by Jack Rosebro
|Mountain snowpack in the Great basin and major water supply basins for California. Source: USDA. Click to enlarge.|
Faced with three straight years of drought and an uncertain agricultural water supply, California Governor Arnold Schwarzenegger declared a state of emergency Friday, announcing that statewide water rationing could be instituted as early as the end of next month. “Despite the recent rain and snow,” the governor’s office warned, “cumulative water deficit is so large that there is only a 15% chance that California will replenish its water supply this year.”
Just 2.47 million acre-feet (MAF) of natural inflows are projected to reach the state’s Shasta Reservoir in 2009, less than half the 6.1 MAF average of the past half century (1956-2005). Major reservoirs such as Oroville, Folsom, and San Luis, as well as Shasta, are already two-thirds or more below capacity.
If dry conditions persist through the spring, California will be facing its worst drought ever recorded. This week’s forecasts for projected runoff suggest tough times ahead.—Donald Glaser, regional director for US Bureau of Reclamation (BOM) Mid-Pacific Region
Last week, the BOM announced that diminished natural inflows of water in California had triggered predetermined “shortage criteria” which may leave some of the state’s major water users, including as much as two-thirds of farms in California’s Central Valley, with little to no federal water allotments for 2009. Many farms south of the Sacramento Delta are expected to receive no federal water at all unless precipitation increases dramatically over the next two months. Urban areas of the state will also see their water allotments reduced.
More than a million acres (4,000 square kilometers) of farmland may be idled as a result of the restrictions, and UC Davis economist Richard Howitt has estimated that the San Joaquin Valley alone will suffer a loss of approximately 70,000 jobs and US$2 billion in economic activity this year as a result of restrictions on agricultural water. The governor’s office projects the overall loss of statewide economic activity at US $3 billion.
“It’s grim news,” remarked Tim Quinn, executive director of the Association of California Water Agencies (ACWA), whose members represent more than nine-tenths of water delivered in the state. “If this isn’t the bottom, I don't want to be around for the bottom.” Although the Bureau of Reclamation forecast does not include runoff from storms since 1 February, that runoff is not expected to significantly alter its forecast, which the BOM has projected with a 90% confidence rate.
“We Have Never Squarely Faced The Future”
In an opinion published this week in the Los Angeles Times, oceanography research scientist William Patzert of Jet Propulsion Laboratories and Los Angeles Metropolitan Water District (LA-MWD) Chairman of the Board Timothy E. Brick declared “...the way Californians have been using water is simply not sustainable. We have no choice but to use less and to pay more for it.”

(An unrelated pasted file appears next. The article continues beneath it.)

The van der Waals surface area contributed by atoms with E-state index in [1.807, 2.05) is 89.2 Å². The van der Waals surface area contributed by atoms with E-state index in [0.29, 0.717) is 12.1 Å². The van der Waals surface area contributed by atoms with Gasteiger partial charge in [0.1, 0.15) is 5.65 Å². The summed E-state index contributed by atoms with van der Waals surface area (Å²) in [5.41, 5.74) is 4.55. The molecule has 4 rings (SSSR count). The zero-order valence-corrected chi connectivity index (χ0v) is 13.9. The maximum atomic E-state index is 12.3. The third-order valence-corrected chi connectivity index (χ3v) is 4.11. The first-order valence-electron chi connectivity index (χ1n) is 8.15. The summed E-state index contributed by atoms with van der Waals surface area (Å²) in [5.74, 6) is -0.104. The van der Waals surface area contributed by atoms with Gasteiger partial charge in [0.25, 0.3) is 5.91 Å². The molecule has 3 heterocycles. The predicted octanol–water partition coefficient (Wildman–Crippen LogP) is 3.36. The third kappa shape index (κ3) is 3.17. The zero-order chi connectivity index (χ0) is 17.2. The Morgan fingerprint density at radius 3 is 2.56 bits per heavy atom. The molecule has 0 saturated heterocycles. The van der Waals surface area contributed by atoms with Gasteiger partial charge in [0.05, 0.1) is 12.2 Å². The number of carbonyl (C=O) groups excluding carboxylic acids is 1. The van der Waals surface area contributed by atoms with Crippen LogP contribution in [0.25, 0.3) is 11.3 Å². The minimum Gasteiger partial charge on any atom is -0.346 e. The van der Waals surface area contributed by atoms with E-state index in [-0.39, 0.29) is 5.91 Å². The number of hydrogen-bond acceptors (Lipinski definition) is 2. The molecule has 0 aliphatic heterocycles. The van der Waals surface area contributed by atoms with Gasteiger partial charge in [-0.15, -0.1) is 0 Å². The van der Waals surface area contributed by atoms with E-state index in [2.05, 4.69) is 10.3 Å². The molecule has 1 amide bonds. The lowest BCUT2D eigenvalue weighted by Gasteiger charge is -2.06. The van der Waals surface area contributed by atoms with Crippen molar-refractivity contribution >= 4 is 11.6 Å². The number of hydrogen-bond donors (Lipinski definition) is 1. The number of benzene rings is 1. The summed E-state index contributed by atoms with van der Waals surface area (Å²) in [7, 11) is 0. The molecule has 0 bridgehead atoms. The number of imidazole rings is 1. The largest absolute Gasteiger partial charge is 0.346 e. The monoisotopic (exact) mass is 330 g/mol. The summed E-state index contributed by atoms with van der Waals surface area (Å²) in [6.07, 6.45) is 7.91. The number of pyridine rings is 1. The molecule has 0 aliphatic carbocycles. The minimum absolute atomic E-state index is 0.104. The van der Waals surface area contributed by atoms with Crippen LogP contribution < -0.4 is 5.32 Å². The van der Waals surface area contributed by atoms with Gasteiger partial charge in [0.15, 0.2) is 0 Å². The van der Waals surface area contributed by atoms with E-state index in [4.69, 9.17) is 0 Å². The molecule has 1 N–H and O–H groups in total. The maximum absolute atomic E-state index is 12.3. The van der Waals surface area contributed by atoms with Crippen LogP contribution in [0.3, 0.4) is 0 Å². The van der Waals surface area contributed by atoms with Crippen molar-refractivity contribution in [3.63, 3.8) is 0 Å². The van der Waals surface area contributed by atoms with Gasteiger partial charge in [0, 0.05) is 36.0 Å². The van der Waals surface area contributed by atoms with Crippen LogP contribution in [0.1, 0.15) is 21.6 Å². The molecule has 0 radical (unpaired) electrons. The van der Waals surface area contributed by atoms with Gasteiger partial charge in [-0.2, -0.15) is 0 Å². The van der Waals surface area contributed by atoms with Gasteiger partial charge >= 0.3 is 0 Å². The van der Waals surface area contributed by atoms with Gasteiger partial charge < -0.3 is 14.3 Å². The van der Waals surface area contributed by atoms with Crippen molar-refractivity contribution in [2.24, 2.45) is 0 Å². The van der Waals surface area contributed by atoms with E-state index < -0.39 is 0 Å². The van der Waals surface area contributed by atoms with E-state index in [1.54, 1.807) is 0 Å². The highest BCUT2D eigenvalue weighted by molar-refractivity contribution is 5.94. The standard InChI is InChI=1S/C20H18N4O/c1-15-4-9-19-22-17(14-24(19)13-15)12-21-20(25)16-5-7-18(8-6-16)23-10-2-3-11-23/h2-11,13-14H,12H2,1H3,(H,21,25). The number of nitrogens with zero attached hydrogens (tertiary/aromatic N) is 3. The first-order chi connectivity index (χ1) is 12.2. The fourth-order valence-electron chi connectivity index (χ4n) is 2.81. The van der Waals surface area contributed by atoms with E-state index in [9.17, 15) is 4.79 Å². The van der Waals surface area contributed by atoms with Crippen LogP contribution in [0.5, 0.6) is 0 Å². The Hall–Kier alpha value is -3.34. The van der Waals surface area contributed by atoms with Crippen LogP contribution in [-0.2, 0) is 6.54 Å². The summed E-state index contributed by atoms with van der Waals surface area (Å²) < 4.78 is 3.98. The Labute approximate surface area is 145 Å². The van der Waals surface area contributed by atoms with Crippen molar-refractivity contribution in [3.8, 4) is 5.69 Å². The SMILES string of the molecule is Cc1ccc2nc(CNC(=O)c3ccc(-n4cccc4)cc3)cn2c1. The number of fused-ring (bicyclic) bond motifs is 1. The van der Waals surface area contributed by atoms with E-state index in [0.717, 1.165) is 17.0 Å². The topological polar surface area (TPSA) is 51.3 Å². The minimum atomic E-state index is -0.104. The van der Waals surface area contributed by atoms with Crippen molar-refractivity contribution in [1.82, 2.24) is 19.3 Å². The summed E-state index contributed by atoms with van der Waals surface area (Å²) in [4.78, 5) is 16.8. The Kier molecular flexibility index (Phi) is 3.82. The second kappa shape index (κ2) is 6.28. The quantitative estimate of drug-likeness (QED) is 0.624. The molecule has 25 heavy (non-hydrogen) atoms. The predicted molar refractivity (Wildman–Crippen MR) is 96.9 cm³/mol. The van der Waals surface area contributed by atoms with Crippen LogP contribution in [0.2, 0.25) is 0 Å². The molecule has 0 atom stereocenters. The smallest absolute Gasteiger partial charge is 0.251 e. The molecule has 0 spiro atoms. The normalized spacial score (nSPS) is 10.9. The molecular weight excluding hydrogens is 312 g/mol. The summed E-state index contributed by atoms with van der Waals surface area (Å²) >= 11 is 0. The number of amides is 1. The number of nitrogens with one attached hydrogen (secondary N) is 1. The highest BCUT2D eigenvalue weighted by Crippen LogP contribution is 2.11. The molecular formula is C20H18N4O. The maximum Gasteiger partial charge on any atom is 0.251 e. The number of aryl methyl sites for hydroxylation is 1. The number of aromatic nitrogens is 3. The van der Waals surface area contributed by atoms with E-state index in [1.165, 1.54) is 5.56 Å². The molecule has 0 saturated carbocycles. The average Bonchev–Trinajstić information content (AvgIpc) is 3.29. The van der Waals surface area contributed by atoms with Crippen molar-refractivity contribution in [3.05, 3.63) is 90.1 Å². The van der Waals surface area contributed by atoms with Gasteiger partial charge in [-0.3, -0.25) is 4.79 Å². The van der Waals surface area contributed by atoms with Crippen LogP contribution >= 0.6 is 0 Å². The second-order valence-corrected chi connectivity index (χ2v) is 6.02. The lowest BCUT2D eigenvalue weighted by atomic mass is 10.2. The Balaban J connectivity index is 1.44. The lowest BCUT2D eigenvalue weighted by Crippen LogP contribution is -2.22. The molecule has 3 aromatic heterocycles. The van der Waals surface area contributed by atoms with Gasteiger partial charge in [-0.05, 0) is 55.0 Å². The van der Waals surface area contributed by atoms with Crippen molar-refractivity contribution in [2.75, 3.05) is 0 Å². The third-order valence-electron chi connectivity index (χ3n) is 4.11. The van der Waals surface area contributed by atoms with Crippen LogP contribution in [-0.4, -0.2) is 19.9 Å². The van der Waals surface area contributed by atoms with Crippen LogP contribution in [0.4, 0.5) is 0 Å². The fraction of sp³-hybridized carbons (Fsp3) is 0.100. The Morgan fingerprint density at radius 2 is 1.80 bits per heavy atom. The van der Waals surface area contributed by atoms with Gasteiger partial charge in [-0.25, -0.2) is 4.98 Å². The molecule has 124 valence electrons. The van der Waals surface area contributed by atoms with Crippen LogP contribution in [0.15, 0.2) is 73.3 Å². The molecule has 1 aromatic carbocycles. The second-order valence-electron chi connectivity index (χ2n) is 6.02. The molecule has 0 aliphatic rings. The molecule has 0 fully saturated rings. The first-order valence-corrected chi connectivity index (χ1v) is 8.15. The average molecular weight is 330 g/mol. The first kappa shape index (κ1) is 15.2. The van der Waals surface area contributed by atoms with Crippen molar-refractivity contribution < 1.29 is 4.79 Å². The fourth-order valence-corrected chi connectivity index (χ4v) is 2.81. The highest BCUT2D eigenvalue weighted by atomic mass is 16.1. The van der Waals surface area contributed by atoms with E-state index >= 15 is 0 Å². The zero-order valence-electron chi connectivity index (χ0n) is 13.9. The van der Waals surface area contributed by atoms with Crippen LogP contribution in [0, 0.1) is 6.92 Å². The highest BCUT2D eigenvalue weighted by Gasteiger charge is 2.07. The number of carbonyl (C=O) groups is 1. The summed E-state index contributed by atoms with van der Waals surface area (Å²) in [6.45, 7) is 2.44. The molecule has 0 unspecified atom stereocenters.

Last year, LA-MWD depleted its reserves at a rate of more than half a billion gallons of water per day to meet customer demand. “That can’t go on indefinitely,” wrote Patzert and Brick. “We have never squarely faced the future. Water projects built Southern California. Now we need water stewardship to sustain it.” The Metropolitan Water District gains about 200,000 new customers per year.
Commenting on the Patzert-Brick opinion, Lucinda Sue Crosby of the Indian Wells Valley Water District warned that “decades-long droughts are the tip of the iceberg. Ancient bristlecone pines tell a story through dendrochronlogy about droughts over the past 11,000 years in California and Arizona... Droughts of 30-60 years are not unusual and those of 150 years are not uncommon.”
Earlier this month, Energy Secretary Stephen Chu also expressed concern (earlier post) that California’s agriculture industry would not survive a loss of up to nine-tenths of the state’s Sierra Nevada snowpack, coupled with business-as-usual warming, as projected by the end of this century.
A study completed last year by research marine physicist Tim Barnett and climate scientist David Pierce of the Scripps Institute of Oceanography, found a 50% chance that Lake Mead, a key source of water for millions of people in the southwestern United States, will be unable to produce hydropower at Hoover Dam by 2017, and be dry by 2021, if climate changes as projected and future water usage is not sharply reduced.
“We were stunned at the magnitude of the problem and how fast it was coming at us,” said Barnett. “Make no mistake, this water problem is not a scientific abstraction, but rather one that will impact each and every one of us that live in the Southwest.” Barnett and Pierce used what they consider conservative metrics, assuming that the effects of climate change on the Colorado Basin began in 2007, and using only the last 100 years of riverflow. The average annual flow into what is now Lake Mead, taken over the last 500 years, is even lower.
Last week’s actions taken by the Bureau of Reclamation parallel policy decisions that the Australian government have made in the past regarding its Murray-Darling Basin, a region almost twice as large as California, which provides water for more than 40% of Australia’s agriculture. Farmers served by the MDB saw 2007 water allocations cut by 50 to 100% as a result of extended drought, which the government now regards as semi-permanent.
Barnett, T. P., and D. W. Pierce (2008), When will Lake Mead go dry?, Water Resour. Res., doi: 10.1029/2007WR006704